Breaking Bad changed the rules for final seasons by proving that a series finale doesn't necessarily have to be the greatest or most important episode. It just has to close the deal. And most of the work should be done before that. But that series was telling one story with a finite number of ways it could have ended given Walter White's situation. With Mad Men, that number is practically unlimited and it's easy envisioning more than a few of them being letdowns. This show doesn't have a definitive end point since it could reasonably keep going, following these richly drawn characters into the 70's, 80's and beyond if Weiner wanted to go that route and AMC let him. But that's not how things work, and as comforting as the show's been, it's the right decision to bow out while it's still creatively strong.

How this split season would impact the parsing out of plot was a question mark, but by the finale, it becomes clear Weiner had a game plan: Tear Don down before redeeming him, while also tying up all the loose business ends at Sterling Cooper and Partners. But sticking the landing will be tricky. With Don suddenly facing a more hopeful future and SCP business taken care of, what's left? Will he fall back into a downward spiral or successfully reconcile his two identities? Will he continue mentoring Peggy? Will Stephanie return or have we really seen the last of Dick Whitman's past?

The gang sits transfixed by the Moon landing
With Woodstock, the Manson murders and the '69 Mets right around the corner, there's also the big question of what era the show will end in, with many assuming 1970 was always set to be the cut-off. While that still may be true, if any finale situation ever lent itself to a massive flash-forward giving us a glimpse into the characters' futures, it's this one. As we get closer to the end, it's hard not to think back to Matthew Weiner's comments about tying the show and its events to the present day. It's a worthy goal, but also one you can argue the series may have already reached.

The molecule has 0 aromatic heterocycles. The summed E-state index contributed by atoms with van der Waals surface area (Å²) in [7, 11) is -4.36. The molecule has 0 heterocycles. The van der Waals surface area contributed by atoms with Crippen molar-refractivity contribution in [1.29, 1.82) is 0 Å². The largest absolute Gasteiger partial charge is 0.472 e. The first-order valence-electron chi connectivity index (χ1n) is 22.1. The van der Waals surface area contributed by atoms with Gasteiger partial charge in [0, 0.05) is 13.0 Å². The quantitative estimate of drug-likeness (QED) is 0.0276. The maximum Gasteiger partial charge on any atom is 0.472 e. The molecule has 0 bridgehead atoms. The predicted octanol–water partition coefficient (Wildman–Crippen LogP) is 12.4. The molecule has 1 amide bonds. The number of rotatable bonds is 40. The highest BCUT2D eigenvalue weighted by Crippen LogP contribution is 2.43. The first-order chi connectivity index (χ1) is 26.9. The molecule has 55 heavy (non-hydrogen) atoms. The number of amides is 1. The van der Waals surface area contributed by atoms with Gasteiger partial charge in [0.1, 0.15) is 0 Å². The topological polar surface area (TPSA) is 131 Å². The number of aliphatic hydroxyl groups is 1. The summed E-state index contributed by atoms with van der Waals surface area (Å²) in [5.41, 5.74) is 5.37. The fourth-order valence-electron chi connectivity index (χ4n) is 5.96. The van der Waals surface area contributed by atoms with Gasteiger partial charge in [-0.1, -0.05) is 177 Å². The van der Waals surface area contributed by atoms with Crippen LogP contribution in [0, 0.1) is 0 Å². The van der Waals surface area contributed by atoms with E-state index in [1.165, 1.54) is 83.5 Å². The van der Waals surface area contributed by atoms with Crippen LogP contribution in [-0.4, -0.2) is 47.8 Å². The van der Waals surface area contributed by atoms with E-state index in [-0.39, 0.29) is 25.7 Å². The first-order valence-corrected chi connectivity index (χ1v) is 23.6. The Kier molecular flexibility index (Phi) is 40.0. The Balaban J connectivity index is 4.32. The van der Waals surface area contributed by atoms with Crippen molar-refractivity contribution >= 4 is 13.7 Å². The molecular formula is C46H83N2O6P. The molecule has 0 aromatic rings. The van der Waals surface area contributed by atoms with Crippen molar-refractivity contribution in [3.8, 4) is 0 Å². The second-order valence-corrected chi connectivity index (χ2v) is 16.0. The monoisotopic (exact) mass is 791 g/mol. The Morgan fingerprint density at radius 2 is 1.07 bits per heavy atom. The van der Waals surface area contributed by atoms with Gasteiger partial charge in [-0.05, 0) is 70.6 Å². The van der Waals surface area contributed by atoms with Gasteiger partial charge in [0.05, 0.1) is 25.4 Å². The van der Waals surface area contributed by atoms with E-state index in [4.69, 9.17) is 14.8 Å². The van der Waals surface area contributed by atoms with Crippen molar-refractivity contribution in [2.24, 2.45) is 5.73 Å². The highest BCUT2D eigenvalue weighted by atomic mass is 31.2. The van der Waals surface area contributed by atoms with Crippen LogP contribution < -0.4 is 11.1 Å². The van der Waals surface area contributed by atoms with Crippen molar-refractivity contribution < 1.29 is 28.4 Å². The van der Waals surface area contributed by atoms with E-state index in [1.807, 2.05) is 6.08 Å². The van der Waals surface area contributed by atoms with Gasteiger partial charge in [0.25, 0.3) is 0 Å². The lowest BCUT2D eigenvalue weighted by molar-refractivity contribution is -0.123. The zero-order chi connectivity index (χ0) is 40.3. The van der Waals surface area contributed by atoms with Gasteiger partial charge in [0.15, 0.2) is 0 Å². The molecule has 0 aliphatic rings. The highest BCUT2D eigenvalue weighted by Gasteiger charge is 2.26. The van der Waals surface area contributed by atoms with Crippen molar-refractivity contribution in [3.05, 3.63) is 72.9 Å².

Wednesday, May 28, 2014

Don Jon



Director: Joseph Gordon-Levitt
Starring: Joseph Gordon-Levitt, Scarlett Johansson, Julianne Moore, Tony Danza, Glenne Headly, Brie Larson, Rob Brown, Jeremy Luke
Running Time: 90 min.
Rating: R

★★★ (out of ★★★★)

There's a point in Don Jon when the womanizing title character is roped into taking his date to a formulaic romantic comedy starring Anne Hathaway and Channing Tatum. It's especially ironic considering this film could have easily turned into one of those in less capable hands than Joseph Gordon-Levitt's, whose directorial/screenwriting debut (and the first feature under his HitRecord production banner) has some clever, surprising things to say about sex and relationships, at least by Hollywood standards. The conclusion it comes to and the paces he takes to get there proves he could have as much potential behind the camera as in front of it, which is no small praise. While the genre and topic it covers would definitely seem to be a strange choice for the actor better known for dark, gritty dramas, the story confounds expectations, in addition to providing plenty of laughs. And in doing that, he also manages to write himself a role that's as big a departure as anything he's recently done as an actor.